4. Sissoko shoots to the far post. Julio Cesar gets his right hand to it but gives up a pretty juicy rebound.
5. Marchisio controls the rebound, dribbles around Walter Samuel with two nifty touches, then chips an onrushing Cesar to put Juve up 2-1.
Just a goal for the ages. Elapsed time from Buffon's throw to the ball finding the back of Cesar's goal: 21 seconds. You can't draw it up any better than that.
And don't forget, Ciro Ferrara's celebration was almost as great as the goal itself.
Wait, the Juventus defense sucked. Why have a defender as the most valuable player for such a hellish season?
It's simple—imagine what the defense and team as a whole would have been like without Chiellini there. Yeah, not pretty. Not one bit.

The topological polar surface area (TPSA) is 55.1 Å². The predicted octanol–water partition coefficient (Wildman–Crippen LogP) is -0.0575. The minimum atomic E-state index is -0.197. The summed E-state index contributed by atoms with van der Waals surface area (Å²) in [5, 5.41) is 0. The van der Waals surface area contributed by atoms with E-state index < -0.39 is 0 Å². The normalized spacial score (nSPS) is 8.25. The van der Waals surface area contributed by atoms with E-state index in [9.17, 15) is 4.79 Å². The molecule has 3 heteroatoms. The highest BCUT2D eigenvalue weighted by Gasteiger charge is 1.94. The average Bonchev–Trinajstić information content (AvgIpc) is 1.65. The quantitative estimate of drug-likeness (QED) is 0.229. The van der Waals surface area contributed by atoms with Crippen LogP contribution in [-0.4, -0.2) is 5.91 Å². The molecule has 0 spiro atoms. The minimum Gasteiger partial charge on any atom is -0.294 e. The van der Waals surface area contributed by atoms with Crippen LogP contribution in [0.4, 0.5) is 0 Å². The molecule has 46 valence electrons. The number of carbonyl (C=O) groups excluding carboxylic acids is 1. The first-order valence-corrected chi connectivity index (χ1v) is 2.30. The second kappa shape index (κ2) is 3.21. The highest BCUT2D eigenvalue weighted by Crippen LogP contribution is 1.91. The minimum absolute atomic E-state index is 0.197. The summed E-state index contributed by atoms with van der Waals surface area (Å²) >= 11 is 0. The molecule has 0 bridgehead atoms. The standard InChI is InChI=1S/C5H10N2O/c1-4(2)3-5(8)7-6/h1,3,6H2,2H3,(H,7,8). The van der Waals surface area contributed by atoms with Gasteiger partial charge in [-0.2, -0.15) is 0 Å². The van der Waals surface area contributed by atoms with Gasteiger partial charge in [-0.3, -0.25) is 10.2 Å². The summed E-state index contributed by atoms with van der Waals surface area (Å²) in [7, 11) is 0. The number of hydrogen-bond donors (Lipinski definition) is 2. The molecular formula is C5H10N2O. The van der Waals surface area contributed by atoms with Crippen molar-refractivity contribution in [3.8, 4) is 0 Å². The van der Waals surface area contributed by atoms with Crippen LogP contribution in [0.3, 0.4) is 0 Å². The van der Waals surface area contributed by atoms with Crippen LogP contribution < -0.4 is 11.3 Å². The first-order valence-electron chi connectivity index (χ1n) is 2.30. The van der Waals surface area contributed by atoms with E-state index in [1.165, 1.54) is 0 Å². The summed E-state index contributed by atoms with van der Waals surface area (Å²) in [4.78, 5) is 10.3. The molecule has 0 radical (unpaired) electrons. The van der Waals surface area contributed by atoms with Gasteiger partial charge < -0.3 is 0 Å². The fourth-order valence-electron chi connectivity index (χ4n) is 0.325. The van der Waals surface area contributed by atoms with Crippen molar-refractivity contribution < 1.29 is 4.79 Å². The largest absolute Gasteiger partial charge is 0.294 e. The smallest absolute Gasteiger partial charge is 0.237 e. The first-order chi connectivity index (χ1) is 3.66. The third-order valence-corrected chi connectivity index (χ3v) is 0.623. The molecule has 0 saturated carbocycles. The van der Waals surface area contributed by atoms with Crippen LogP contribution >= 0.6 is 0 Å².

Now that you've hopefully gotten that sickening image out of your head, it's time to talk about how valuable to this team Chiellini is.
He's one of the best in the world. We all know that. He's developed into one of the best there is in just three short years. And in every one of those years, he has carried the defense on his back.
But especially this year, with the mediocre season Cannavaro had, the downright pathetic season Grosso had, and the revolving door that was the right back position for a good chunk of the season, Chiellini's greatness was etched in stone.
While Cannavaro and Grosso were getting routinely beat by average players, Chiellini was there, as usual, cleaning up the garbage. There were games where it seemed like Chiellini was the only of the four-man defense actually back there.
Chiellini only seems to be getting better. That's a scary thought for strikers, but a welcome thought for Juventinos.